VMware Fusion review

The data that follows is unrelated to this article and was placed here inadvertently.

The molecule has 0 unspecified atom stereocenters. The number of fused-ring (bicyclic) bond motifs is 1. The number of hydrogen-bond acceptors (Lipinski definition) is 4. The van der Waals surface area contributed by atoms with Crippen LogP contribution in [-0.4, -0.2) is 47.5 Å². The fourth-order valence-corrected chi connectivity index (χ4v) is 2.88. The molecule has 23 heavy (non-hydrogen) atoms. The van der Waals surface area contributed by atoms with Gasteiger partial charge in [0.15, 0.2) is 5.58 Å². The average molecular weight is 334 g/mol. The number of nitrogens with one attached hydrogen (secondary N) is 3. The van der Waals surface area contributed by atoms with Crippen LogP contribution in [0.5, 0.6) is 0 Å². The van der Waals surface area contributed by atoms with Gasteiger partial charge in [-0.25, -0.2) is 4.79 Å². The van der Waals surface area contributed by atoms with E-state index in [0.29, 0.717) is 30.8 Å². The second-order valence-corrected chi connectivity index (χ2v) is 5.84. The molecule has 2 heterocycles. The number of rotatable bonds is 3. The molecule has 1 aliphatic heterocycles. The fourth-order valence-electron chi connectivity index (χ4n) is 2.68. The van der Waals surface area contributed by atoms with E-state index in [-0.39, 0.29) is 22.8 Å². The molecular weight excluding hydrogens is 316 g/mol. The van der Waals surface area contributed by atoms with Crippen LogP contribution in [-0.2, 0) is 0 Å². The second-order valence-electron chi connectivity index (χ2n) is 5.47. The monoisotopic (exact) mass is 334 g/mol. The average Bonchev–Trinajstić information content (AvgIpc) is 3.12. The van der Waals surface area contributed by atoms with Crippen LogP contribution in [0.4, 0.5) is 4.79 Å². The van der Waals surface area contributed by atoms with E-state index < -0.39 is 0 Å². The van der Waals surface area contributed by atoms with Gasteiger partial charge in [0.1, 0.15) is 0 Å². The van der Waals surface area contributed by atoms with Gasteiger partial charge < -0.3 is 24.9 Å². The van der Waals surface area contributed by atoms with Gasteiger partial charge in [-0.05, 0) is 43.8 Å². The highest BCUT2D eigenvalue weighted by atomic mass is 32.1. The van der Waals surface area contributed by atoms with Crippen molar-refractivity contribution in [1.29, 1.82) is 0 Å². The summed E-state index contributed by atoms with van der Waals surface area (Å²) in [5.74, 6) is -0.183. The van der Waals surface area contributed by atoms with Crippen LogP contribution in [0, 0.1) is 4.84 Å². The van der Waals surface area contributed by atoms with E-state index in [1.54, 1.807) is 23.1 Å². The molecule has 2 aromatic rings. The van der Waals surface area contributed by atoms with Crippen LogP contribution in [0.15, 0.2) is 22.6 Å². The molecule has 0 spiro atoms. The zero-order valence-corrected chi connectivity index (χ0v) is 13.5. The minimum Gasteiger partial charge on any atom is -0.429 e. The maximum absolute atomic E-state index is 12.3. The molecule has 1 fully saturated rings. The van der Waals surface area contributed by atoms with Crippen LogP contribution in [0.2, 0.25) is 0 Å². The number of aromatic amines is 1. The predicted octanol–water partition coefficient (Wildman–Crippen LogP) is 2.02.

Again, there are a few niggles with the Converter – in the Apple world, you can’t convert an existing OS X Mac to a Mac VM. The other issue is that any VM files are a closed book to the OS that hosts them, so there’s no disinfecting a virused PC image by running an OS X antivirus scanner over the files with the VM unloaded, for example. But these are all minor operational difficulties when you consider the immense flexibility this provides. It gives you the freedom to use the cuddly OS X interface when you want or need to, while keeping a corporate standard rollout inside a VM, or have Windows 98 and two copies of 2000 snapshotted before and after an install of a poorly written database running side-by-side – along with the SQL server that responds to their requests. That, and all running on a Mac laptop which, incidentally, no-one will accuse of infecting their PC network.